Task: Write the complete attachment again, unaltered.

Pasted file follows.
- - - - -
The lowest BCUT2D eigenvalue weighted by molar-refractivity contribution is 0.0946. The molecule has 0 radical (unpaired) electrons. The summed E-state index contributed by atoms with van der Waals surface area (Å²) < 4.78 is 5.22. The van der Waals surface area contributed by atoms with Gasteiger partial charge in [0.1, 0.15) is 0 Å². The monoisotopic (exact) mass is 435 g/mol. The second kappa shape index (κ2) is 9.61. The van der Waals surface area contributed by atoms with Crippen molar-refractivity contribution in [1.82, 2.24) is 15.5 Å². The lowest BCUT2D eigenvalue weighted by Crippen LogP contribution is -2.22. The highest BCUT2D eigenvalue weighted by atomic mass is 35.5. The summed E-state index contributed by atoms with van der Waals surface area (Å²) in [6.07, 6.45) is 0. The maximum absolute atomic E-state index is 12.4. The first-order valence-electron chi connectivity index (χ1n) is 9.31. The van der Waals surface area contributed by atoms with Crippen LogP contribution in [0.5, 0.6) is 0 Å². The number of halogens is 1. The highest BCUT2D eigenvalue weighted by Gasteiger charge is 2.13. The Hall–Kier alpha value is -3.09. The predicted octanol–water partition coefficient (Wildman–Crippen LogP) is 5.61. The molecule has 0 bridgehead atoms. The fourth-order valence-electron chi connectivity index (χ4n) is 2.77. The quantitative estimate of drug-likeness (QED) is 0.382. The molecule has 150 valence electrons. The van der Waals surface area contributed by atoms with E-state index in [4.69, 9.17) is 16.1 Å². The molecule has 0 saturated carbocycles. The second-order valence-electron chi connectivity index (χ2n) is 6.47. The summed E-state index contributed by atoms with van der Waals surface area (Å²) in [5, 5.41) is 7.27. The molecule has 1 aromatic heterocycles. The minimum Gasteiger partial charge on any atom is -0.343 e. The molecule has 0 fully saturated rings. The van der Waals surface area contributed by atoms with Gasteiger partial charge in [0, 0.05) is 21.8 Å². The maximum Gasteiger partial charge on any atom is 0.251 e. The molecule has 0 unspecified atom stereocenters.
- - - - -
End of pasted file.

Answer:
The lowest BCUT2D eigenvalue weighted by molar-refractivity contribution is 0.0946. The molecule has 0 radical (unpaired) electrons. The summed E-state index contributed by atoms with van der Waals surface area (Å²) < 4.78 is 5.22. The van der Waals surface area contributed by atoms with Gasteiger partial charge in [0.1, 0.15) is 0 Å². The monoisotopic (exact) mass is 435 g/mol. The second kappa shape index (κ2) is 9.61. The van der Waals surface area contributed by atoms with Crippen molar-refractivity contribution in [1.82, 2.24) is 15.5 Å². The lowest BCUT2D eigenvalue weighted by Crippen LogP contribution is -2.22. The highest BCUT2D eigenvalue weighted by atomic mass is 35.5. The summed E-state index contributed by atoms with van der Waals surface area (Å²) in [6.07, 6.45) is 0. The maximum absolute atomic E-state index is 12.4. The first-order valence-electron chi connectivity index (χ1n) is 9.31. The van der Waals surface area contributed by atoms with Crippen LogP contribution in [0.5, 0.6) is 0 Å². The number of halogens is 1. The highest BCUT2D eigenvalue weighted by Gasteiger charge is 2.13. The Hall–Kier alpha value is -3.09. The predicted octanol–water partition coefficient (Wildman–Crippen LogP) is 5.61. The molecule has 0 bridgehead atoms. The fourth-order valence-electron chi connectivity index (χ4n) is 2.77. The quantitative estimate of drug-likeness (QED) is 0.382. The molecule has 150 valence electrons. The van der Waals surface area contributed by atoms with E-state index in [4.69, 9.17) is 16.1 Å². The molecule has 0 saturated carbocycles. The second-order valence-electron chi connectivity index (χ2n) is 6.47. The summed E-state index contributed by atoms with van der Waals surface area (Å²) in [5, 5.41) is 7.27. The molecule has 1 aromatic heterocycles. The minimum Gasteiger partial charge on any atom is -0.343 e. The molecule has 0 fully saturated rings. The van der Waals surface area contributed by atoms with Gasteiger partial charge in [0, 0.05) is 21.8 Å². The maximum Gasteiger partial charge on any atom is 0.251 e. The molecule has 0 unspecified atom stereocenters.